Scent Detection and Nosework
Scent Detection and Nosework
We all know that dogs have a great nose, that’s why working dogs are employed around the globe using those noses to detect everything from explosives and wildlife sign to bed bugs and COVID-19.
The sport of Scent Detection and Nosework is a recreational version designed to allow non-working dogs to enjoy the challenge of locating a scent and communicating with their handler that the scent has been located.
While there are some recreational scentwork trials that allow non-working AND working dogs, for more about working dogs, please go to the Working Dog Division page on this site.
In competitive nosework, the handler must trust their dog’s nose to detect a particular scent, which the dog has been trained to recognize, and then follow the trail of that scent – always on a leash, unless instructed otherwise by the judge – to the origin. The scents, which are utilized in CKC Scent Detection trials are wintergreen, pine, anise, birch, clove, and cyprus; one drop of scented oil is placed on a cotton swab and then hidden out of sight. It is up to the dog to find the scent within a specified search area and ultimately to communicate to the handler that the source has been found.
There are five classes, starting with the entry-level “instinct” class, and in ascending order the novice, open, excellent, and master classes. Each class tests the dog’s ability at a new, more challenging level, encouraging greater perseverance and focus on fine-tuning of olfactory senses. The scent source may be within a container located in the interior of a building, or exterior – the great outdoors!
Dogs are divided into height divisions within the classes based on the height indicated on the entry form. Titles are awarded when the dog acquires the required number of qualifying scores within the class entered.
How to Get Started
We recommend taking the following steps:
- Make sure your dog has excellent foundation manners. Take a course with one of CAPDT’s trainers to make sure your dog has a great recall, stands well for examination, is crate trained, has a good long down-stay (for resting between rounds) and knows their release cues. These are among the very first foundation skills that will help the dog operate well at a class or show.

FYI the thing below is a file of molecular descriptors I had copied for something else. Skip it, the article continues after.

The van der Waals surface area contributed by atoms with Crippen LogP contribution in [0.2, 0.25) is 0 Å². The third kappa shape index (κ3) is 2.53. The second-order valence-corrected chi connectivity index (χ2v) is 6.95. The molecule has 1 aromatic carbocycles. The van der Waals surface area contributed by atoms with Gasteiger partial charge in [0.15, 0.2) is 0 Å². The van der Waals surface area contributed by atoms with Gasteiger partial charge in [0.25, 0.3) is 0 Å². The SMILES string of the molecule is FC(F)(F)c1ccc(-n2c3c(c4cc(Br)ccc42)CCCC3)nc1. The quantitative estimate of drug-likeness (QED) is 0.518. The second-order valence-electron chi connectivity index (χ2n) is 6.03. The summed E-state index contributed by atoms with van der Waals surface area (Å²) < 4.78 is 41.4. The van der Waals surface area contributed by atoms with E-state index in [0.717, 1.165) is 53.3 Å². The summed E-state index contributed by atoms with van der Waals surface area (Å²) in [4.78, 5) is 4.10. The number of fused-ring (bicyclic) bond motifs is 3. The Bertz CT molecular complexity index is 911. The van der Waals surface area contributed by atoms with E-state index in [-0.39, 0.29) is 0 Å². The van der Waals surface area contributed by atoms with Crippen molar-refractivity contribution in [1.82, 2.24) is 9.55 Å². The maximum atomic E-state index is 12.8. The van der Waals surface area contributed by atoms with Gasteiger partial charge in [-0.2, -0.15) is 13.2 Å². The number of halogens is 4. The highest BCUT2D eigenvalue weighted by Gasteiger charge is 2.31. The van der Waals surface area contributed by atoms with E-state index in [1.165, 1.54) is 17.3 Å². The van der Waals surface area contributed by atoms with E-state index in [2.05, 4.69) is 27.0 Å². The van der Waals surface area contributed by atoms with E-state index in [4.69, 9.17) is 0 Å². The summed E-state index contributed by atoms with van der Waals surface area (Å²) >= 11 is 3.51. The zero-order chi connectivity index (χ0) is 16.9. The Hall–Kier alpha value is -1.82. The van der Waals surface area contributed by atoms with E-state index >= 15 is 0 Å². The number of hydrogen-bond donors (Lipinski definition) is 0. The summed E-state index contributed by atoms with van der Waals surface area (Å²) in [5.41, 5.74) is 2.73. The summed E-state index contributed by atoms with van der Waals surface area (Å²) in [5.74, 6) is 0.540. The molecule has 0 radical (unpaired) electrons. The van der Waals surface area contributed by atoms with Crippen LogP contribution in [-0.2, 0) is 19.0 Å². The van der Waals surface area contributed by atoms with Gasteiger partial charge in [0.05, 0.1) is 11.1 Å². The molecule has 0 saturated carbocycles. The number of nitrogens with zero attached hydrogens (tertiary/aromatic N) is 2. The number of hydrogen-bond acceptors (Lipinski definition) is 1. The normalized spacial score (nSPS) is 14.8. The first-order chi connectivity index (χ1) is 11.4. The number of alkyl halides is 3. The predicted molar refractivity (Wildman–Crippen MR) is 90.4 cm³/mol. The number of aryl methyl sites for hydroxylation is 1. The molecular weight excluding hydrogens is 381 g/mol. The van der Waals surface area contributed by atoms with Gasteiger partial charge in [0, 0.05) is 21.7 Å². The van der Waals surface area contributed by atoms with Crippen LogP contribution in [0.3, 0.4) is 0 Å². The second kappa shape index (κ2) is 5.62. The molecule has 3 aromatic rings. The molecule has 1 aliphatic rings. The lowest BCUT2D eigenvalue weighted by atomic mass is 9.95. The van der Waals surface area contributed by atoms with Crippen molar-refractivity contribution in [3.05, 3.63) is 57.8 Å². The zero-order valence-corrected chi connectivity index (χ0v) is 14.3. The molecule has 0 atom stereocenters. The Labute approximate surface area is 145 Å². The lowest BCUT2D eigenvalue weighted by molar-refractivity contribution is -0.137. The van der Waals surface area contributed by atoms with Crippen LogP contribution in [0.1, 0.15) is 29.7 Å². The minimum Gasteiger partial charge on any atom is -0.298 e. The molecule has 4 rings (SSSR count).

- Watch a demo test in the CKC’s Scent Detection Videos area. Like most dog sports, there are beginner/hobby levels and advanced competitive levels. Think about your time, energy and finances and consider what a realistic goal is for you and your dog.
- Have a look at this excellent page that describes how scent cones work.
- Have a look at some foundation training exercises for your potential star that can also help you build a better recall.
- Review how to make your own scent detection training box and scented swabs
- Ever heard of Clever Hans? He was a horse who became famous for his math skills…until his trainer and viewers realized the trainer was actually giving the horse cues. Find out how to avoid the Clever Hans Effect here.
- You may wish to join the Facebook group for scentwork enthusiasts (make sure to answer the group’s questions when making a your request to join or your request will be automatically declined).
- Then find a local CAPDT trainer who offers an scentwork fundamentals or a “Try Nosework” course. You can search in the CAPDT directory using the word “nosework” and your area. Our CAPDT trainers can help you learn what you need to compete. Many trainers will offer help and support as you move ahead in your chosen sport.
- There are several scentwork organizations across Canada and North America that can also be very helpful:
- In Canada, formal Scent Detection events are held under the rules of the Canadian Kennel Club. Review the CKC’s Guide to Scent Detection and rules and regulations. You may wish to consider taking a membership with the CKC as you progress in the sport so you can compete in official events.
- American Kennel Club (AKC) Scent Work
- National Association of Canine Scent Work (NACSW): is the oldest governing body in nosework, established in the mid-2000s. NACSW is the only organization that offers formal training for individuals who want to teach nosework. Individuals who successfully complete this instructor training program become Certified Nose Work Instructors (CNWIs).
- Sporting Detection Dogs Association (SDDA)
- United Kennel Club (UKC) Nosework
- United States Canine Scent Sports (USCSS)
- Canine – Work And Games (C-WAGS)
- Most importantly, have fun!